West Delta did not give up another tarpon until well into May. It’s tough, knowing they are out there but the weather won’t let you go chase them. By the time we got a break, Dave and I were loaded, cocked, and aimed!
I guess that came from not taking the marginal days anymore. It’s not that we were getting too old to handle them, it’s just that they hurt more than they once did, especially running out there against those damnable southwesterly swells. Once you reached your numbers and started fishing it wasn’t too bad, but then the whitecaps would screw up your eyeballs, and you’d spend a good part of the day chasing waves instead of tarpon. You rocked and rolled to a different beat, and you didn’t get any chances at all with the fly rod. So you waited those days out, gritted your teeth, and hoped the damned wind would lay.
Three weeks had passed since Dave caught the last fish. The norther that blew in that evening had whistled for two days before it turned easterly and then to the south – and didn’t let up a bit. Then the squalls came, and then another front. And so it went, cycle after cycle. Finally a persistent strong southerly set in – good for nothing but soaking up cold ones and cussing the weather.
One of the most severely deranged of the tarpon idiots – Mike, if I remember right – managed to beat his way out into Block 58 a day or two before a weak front blew through and caught one, blind-trolling in fives with whitecaps – young, snow-topped mountains. The front was not much, and the day after its passing was fairly calm. The next morning Dave and I made a run.
It’s really amazing how quiet the Gulf can become so quickly after such a prolonged blow. That morning the swells had dropped to mere twos, and a light northwesterly breeze barely ruffled their tops. We set the spread on the GPS numbers of the April merriment and began to troll around eight.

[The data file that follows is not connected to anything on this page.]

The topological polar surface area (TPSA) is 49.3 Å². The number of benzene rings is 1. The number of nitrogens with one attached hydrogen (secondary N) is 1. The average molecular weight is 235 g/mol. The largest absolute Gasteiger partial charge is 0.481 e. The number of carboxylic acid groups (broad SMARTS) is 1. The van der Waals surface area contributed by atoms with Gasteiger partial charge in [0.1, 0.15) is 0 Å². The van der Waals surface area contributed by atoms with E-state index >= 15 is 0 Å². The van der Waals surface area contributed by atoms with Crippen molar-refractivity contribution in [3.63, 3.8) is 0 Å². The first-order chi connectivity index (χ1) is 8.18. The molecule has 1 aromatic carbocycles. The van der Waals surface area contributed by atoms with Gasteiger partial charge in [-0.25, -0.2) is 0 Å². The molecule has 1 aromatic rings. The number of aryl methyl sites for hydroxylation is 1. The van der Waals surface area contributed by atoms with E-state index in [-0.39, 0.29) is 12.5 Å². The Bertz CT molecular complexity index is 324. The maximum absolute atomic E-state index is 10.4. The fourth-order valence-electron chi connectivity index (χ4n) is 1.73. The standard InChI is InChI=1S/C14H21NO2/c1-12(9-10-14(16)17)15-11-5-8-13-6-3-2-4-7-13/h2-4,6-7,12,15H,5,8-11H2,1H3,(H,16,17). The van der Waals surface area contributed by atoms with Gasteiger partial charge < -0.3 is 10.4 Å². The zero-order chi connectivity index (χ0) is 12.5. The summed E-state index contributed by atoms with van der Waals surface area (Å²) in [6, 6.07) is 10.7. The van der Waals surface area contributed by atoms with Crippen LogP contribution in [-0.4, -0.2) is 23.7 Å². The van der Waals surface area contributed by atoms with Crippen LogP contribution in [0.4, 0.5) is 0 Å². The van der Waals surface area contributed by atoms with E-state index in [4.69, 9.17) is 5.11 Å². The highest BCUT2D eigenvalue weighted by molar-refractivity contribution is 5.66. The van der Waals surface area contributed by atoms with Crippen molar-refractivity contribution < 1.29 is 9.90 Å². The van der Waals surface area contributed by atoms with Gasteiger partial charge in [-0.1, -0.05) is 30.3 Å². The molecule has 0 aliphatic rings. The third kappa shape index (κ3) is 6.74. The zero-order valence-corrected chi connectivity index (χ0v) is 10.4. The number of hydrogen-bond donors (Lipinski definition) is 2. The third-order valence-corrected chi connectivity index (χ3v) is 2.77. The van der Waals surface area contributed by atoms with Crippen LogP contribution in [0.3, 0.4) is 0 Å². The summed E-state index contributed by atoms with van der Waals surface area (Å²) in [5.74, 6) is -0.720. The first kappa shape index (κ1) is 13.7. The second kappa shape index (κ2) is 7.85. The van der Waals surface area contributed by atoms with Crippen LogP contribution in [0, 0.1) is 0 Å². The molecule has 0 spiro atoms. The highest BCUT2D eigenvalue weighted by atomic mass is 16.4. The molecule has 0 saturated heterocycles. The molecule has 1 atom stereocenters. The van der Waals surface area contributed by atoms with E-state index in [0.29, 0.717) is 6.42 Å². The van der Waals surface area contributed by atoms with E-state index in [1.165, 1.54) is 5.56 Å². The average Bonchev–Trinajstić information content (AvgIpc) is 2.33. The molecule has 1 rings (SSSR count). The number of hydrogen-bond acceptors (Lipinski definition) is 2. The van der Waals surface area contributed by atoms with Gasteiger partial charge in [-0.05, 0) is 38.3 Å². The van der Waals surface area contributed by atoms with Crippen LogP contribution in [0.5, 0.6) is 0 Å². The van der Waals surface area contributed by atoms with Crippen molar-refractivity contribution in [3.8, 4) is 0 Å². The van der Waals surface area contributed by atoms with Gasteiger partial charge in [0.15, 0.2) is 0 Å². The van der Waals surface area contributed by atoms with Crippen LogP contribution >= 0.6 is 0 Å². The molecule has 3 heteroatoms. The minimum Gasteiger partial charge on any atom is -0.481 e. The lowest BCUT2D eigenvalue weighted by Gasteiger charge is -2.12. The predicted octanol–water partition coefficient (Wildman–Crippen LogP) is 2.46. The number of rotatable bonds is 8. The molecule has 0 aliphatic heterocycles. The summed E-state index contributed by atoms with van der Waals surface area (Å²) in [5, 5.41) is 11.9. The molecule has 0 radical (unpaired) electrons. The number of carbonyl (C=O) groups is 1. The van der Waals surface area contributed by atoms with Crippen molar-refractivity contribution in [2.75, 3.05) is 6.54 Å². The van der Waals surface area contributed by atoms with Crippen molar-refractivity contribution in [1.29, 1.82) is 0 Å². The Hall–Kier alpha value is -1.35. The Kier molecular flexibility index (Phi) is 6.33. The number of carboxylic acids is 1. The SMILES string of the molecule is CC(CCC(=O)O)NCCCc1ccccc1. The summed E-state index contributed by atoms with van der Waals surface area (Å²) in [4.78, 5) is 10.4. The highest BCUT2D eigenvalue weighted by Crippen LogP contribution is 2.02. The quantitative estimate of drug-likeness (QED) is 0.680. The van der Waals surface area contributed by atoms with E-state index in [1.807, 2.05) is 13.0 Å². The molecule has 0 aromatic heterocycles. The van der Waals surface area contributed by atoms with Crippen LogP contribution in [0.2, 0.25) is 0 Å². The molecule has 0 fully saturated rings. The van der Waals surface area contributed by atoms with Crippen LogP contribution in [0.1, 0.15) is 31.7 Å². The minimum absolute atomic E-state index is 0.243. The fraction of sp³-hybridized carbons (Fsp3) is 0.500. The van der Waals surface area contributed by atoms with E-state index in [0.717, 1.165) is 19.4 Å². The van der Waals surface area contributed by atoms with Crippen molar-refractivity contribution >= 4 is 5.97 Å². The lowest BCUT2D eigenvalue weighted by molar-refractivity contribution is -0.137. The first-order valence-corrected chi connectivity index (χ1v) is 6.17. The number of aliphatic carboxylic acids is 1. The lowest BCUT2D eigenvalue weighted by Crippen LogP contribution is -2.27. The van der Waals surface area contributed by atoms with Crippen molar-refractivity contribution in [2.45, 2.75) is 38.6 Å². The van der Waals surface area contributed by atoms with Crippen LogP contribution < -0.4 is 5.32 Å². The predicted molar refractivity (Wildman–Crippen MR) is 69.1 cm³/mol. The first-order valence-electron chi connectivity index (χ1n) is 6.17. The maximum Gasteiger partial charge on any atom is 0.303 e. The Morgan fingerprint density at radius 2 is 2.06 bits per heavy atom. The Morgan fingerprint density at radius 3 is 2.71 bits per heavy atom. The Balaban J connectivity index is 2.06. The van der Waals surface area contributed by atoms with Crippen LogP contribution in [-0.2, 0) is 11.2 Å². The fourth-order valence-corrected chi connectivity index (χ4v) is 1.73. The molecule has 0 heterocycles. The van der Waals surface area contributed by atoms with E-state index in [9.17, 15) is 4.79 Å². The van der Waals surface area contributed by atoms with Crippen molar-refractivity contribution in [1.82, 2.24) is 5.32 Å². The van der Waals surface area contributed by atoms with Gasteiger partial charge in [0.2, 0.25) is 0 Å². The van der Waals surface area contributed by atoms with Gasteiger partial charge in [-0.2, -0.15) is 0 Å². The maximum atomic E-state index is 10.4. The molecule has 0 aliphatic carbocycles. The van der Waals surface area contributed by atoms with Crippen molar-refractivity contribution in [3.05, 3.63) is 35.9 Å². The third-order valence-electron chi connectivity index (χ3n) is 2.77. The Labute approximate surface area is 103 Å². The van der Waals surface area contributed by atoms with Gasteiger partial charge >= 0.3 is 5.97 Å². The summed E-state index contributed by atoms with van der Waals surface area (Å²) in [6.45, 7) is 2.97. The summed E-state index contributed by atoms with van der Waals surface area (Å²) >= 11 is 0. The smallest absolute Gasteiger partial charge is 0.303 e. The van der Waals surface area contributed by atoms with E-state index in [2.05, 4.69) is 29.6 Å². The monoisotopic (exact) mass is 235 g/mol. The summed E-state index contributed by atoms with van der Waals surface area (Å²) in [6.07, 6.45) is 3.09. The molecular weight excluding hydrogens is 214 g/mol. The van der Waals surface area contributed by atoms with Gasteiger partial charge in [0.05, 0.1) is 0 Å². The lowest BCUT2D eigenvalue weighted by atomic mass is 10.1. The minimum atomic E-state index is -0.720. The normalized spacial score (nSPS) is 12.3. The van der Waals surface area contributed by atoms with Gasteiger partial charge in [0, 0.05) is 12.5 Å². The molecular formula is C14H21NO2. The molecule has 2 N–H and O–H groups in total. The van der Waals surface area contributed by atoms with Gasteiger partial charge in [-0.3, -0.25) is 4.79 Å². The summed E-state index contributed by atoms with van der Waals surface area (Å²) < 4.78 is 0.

And it wasn’t long before we came upon a lily-rip, pulled across it to gain the clearer water, and almost immediately thereafter a tarpon popped up just ahead of the boat!
Over the years I became convinced they do that sometimes just to see if we are there. I have no doubt they become conditioned to recognize certain boats by the motors’ noises – wonder if they can recognize the guys on board. Anyway, we trolled along the rip for an hour or so without a strike, even though every so often a tarpon would roll nearby to check on us. And we all know that for every fish we see, there are bunches of them down below. So we persisted.
Finally, I guess enough of them had determined what we were – or weren’t – so they didn’t need to check on us anymore, and they quit rolling. We blind-trolled for a while longer, then decided to investigate the rip to see if the lemonfish had showed up yet – the potential for that possibility again demanding the presence of the 12-weight. It turned out that they hadn’t, but the tripletail had, and the lilies were loaded with them!
Up until that day I had caught exactly one of those extraordinarily-weird creatures – on a baited jig. I had met a few others – even cast a fly to a couple, one of which was almost the size of a horse-blanket. But all had appeared to be very reluctant to strike a straight-up artificial. They would follow it, stand on their heads and sniff at it, or lay on their sides and scrutinize it, but then they would turn away and swim back to their floating structure – every time! Actually, the big one did that very thing on five straight casts! That incident – combined with the similar results of another one that I had once experienced with Jimmy along another lily-rip, had almost convinced me that they wouldn’t strike a fly.
The incident with the big one had also occurred in May, though several years earlier and in the days of the wimpy 10-weight. Dave and I had been trolling blindly about in Block 58, hunting early-season poons, when we came upon a sizeable chunk of Louisiana marsh floating along in open water, and beneath it was the fish. After the aforementioned five refusals it still allowed me enough time to change flies to a big popper and get two more casts at it before I spooked it with a cast between its eyes. Curiosity, then refusals, were the typical responses of all the others I had met and cast to without bait, and that’s the way it began on that lovely May morning along the lily-rip.
Dave’s boat at the time was a 25-foot Wahoo – a center console inboard and without a bridge or tower. Spotting was done by easing up to a particularly thick cluster of lilies, shifting the motor into neutral, ascending the forward platform, and peering into the water around them – into which, by that time, the boat had often drifted. The fish we saw either immediately spooked from the boat or did not have enough time to make up their minds to strike the fly during the very short retrieves that resulted from the very short casts.